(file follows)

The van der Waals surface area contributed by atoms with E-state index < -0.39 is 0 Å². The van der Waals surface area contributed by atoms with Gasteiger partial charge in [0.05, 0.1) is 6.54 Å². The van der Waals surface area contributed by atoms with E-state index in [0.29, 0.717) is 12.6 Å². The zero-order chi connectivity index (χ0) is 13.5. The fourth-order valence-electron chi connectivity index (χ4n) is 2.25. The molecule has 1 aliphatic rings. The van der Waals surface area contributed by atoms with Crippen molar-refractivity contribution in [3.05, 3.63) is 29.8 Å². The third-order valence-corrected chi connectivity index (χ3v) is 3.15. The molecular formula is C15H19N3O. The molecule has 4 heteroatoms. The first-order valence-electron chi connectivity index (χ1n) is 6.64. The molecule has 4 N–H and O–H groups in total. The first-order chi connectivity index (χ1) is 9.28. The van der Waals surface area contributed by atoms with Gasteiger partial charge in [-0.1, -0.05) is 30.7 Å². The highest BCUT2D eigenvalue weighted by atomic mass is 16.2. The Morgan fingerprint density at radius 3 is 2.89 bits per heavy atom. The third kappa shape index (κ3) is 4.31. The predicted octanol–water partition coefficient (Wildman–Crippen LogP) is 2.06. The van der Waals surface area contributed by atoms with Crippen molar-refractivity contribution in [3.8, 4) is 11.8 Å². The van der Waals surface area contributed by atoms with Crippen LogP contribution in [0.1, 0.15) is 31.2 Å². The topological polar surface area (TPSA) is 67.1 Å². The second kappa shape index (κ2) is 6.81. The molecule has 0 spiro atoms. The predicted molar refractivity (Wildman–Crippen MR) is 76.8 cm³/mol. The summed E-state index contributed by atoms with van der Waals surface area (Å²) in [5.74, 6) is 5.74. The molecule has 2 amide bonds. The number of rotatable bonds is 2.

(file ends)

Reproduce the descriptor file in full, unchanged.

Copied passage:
The van der Waals surface area contributed by atoms with E-state index < -0.39 is 0 Å². The van der Waals surface area contributed by atoms with Gasteiger partial charge in [0.05, 0.1) is 6.54 Å². The van der Waals surface area contributed by atoms with E-state index in [0.29, 0.717) is 12.6 Å². The zero-order chi connectivity index (χ0) is 13.5. The fourth-order valence-electron chi connectivity index (χ4n) is 2.25. The molecule has 1 aliphatic rings. The van der Waals surface area contributed by atoms with Crippen molar-refractivity contribution in [3.05, 3.63) is 29.8 Å². The third-order valence-corrected chi connectivity index (χ3v) is 3.15. The molecular formula is C15H19N3O. The molecule has 4 heteroatoms. The first-order valence-electron chi connectivity index (χ1n) is 6.64. The molecule has 4 N–H and O–H groups in total. The first-order chi connectivity index (χ1) is 9.28. The van der Waals surface area contributed by atoms with Gasteiger partial charge in [-0.1, -0.05) is 30.7 Å². The highest BCUT2D eigenvalue weighted by atomic mass is 16.2. The Morgan fingerprint density at radius 3 is 2.89 bits per heavy atom. The third kappa shape index (κ3) is 4.31. The predicted octanol–water partition coefficient (Wildman–Crippen LogP) is 2.06. The van der Waals surface area contributed by atoms with Crippen molar-refractivity contribution in [3.8, 4) is 11.8 Å². The van der Waals surface area contributed by atoms with Crippen LogP contribution in [0.1, 0.15) is 31.2 Å². The topological polar surface area (TPSA) is 67.1 Å². The second kappa shape index (κ2) is 6.81. The molecule has 0 spiro atoms. The predicted molar refractivity (Wildman–Crippen MR) is 76.8 cm³/mol. The summed E-state index contributed by atoms with van der Waals surface area (Å²) in [5.74, 6) is 5.74. The molecule has 2 amide bonds. The number of rotatable bonds is 2.